Stuck with Combination Problem

I'm having a problem w/ my program. I have extracted a set of data and I would like to test if there is a combination for a particular number. For example, I have an array of int, 1 2 3 4 5, I would like to know if there is a combination for 7 maybe, and it must answer yes there is 3 + 4.

I figured out that I need to use the combination formula. So I thought that the outer loop may go like 5C1..5C2..5C3..etc, starting to "take 1" then "take 2" at a time to find out all the possible combinations. The problem is I'm stuck at how to implement this in actual codes.

I'm not really very good with Math, A defined loop structure would really help.

-

Here is a method that gets all possible sums from a List of Integers:

``````public static void getAllPermutations(final List<Integer> data,
final Set<Integer> holder){

if(data.isEmpty()){
return;
}
final Integer first = data.get(0);
if(data.size() > 1){
getAllPermutations(data.subList(1, data.size()), holder);
for(final Integer item : new ArrayList<Integer>(holder)){
}
}
}
``````

Usage:

``````List<Integer> data = Arrays.asList(1, 2, 3, 4, 5, 6);
Set<Integer> permutations = new TreeSet<Integer>();
getAllPermutations(data, permutations);
System.out.println(permutations);
``````

Output:

[1, 2, 3, 4, 5, 6, 7, 8, 9, 10, 11, 12, 13, 14, 15, 16, 17, 18, 19, 20, 21]

While this solution won't give you the operands that lead to the sum, it will include anything from `1` to `1 + 2 + 3 + 4 + 5 + 6`

-
exactly what i needed, thanks a lot! –  beef jerky Mar 15 '11 at 11:09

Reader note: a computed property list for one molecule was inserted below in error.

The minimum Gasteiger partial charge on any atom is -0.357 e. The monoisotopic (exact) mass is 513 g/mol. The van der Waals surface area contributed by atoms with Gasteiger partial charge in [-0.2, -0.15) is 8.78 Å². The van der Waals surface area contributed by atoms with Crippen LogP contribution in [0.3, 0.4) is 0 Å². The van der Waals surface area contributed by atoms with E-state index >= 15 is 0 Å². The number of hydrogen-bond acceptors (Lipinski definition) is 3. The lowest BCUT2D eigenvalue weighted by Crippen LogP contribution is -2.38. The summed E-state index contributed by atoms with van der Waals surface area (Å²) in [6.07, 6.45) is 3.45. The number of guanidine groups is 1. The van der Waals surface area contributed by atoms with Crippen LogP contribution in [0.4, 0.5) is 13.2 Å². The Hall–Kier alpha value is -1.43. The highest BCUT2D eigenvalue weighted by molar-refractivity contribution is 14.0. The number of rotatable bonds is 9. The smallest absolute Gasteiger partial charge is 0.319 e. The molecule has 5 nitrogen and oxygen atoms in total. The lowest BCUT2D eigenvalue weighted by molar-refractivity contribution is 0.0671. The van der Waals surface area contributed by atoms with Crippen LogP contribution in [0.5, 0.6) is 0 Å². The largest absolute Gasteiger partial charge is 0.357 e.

There is a simple pseudo polynomial time dynamic programming for this problem, first determine is possible to rich `1` then for sum `2` we have two option, use one of a array items, or use previous founded `1` add up with new element, you can complete this 2 dimensional table upto rich the requested number:

``````bool findNode( int[] C , int givenNumber) {
// compute the total sum
int n = C.Length;
int N = 0;
for( int i = 0; i < n; i++ ) N += C[i];
// initialize the table
T[0] = true;
for( int i = 1; i <= N; i++ ) T[i] = false;
// process the numbers one by one
for( int i = 0; i < n; i++ )
for( int j = N - C[i]; j >= 0; j--)
if( T[j] ) T[j + C[i]] = true;

return T[givenNumber];
}
``````

This is O(n*Sum). in fact is enough to check to `O(n*given_number)`.

-

A quick and dirty solution might be to create a 2D-Array whose index (in both dimensions) is the position of the number in the array and the values are the combinations. Something like this:

``````//int i[] = { 1, 3, 5}, operation is 'add'
//you have a 3x3 array here:
//\ |1 3 5    <- the original values at their corresponding indices for quick reference, the array is the bottom right 3x3 matrix
//--+------
//1 |2 4 6
//3 |4 6 8
//5 |6 8 10

int[][] a = new int[3][3];
//in a loop fill the array
``````

If you now want to find the combinations for 6, you could check all values and get the x and y indices for values that are equal to 6. (In the example: 0/2, 1/1 and 2/0). Then lookup the numbers at those indices in the original array (e.g. 0/2 -> 1 and 5, 1/1 -> 3 and 3, 2/0 -> 5 and 1).

Note that this is a quick and quite imperformant way (especially for bigger arrays) and might return more permutations than you want or need (0/2 and 2/0 is the same for operation `add`). However, this should work for many possible operations, e.g. xy would be different for x=1, y=5 (result: 1) and x=5, y=1 (result: 5).

-
this is a very creative solution, tnx! –  beef jerky Mar 15 '11 at 11:07